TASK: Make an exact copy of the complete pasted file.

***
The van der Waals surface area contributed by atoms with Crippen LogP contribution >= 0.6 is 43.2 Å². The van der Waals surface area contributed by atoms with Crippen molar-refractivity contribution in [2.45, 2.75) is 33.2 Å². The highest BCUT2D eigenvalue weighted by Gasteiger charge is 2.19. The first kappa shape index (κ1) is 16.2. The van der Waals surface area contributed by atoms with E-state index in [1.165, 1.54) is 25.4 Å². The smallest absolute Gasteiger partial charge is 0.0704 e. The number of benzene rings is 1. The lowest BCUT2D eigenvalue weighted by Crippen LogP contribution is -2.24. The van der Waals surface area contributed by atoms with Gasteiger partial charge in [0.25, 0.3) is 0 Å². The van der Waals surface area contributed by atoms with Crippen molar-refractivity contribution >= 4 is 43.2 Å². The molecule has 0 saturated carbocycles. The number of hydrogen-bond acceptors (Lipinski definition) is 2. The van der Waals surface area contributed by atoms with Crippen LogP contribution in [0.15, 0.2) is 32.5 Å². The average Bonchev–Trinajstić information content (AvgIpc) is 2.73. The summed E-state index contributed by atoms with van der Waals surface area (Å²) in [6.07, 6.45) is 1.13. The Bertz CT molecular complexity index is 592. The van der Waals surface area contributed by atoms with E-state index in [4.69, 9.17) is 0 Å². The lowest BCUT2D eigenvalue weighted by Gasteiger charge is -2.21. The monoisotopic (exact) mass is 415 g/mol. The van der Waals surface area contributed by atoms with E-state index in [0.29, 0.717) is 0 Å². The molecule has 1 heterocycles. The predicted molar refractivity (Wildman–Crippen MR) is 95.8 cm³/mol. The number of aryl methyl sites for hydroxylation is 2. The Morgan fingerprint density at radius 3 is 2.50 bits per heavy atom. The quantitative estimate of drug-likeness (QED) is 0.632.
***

The van der Waals surface area contributed by atoms with Crippen LogP contribution >= 0.6 is 43.2 Å². The van der Waals surface area contributed by atoms with Crippen molar-refractivity contribution in [2.45, 2.75) is 33.2 Å². The highest BCUT2D eigenvalue weighted by Gasteiger charge is 2.19. The first kappa shape index (κ1) is 16.2. The van der Waals surface area contributed by atoms with E-state index in [1.165, 1.54) is 25.4 Å². The smallest absolute Gasteiger partial charge is 0.0704 e. The number of benzene rings is 1. The lowest BCUT2D eigenvalue weighted by Crippen LogP contribution is -2.24. The van der Waals surface area contributed by atoms with Gasteiger partial charge in [0.25, 0.3) is 0 Å². The van der Waals surface area contributed by atoms with Crippen molar-refractivity contribution >= 4 is 43.2 Å². The molecule has 0 saturated carbocycles. The number of hydrogen-bond acceptors (Lipinski definition) is 2. The van der Waals surface area contributed by atoms with Crippen LogP contribution in [0.15, 0.2) is 32.5 Å². The average Bonchev–Trinajstić information content (AvgIpc) is 2.73. The summed E-state index contributed by atoms with van der Waals surface area (Å²) in [6.07, 6.45) is 1.13. The Bertz CT molecular complexity index is 592. The van der Waals surface area contributed by atoms with E-state index in [4.69, 9.17) is 0 Å². The lowest BCUT2D eigenvalue weighted by Gasteiger charge is -2.21. The monoisotopic (exact) mass is 415 g/mol. The van der Waals surface area contributed by atoms with E-state index in [0.29, 0.717) is 0 Å². The molecule has 1 heterocycles. The predicted molar refractivity (Wildman–Crippen MR) is 95.8 cm³/mol. The number of aryl methyl sites for hydroxylation is 2. The Morgan fingerprint density at radius 3 is 2.50 bits per heavy atom. The quantitative estimate of drug-likeness (QED) is 0.632.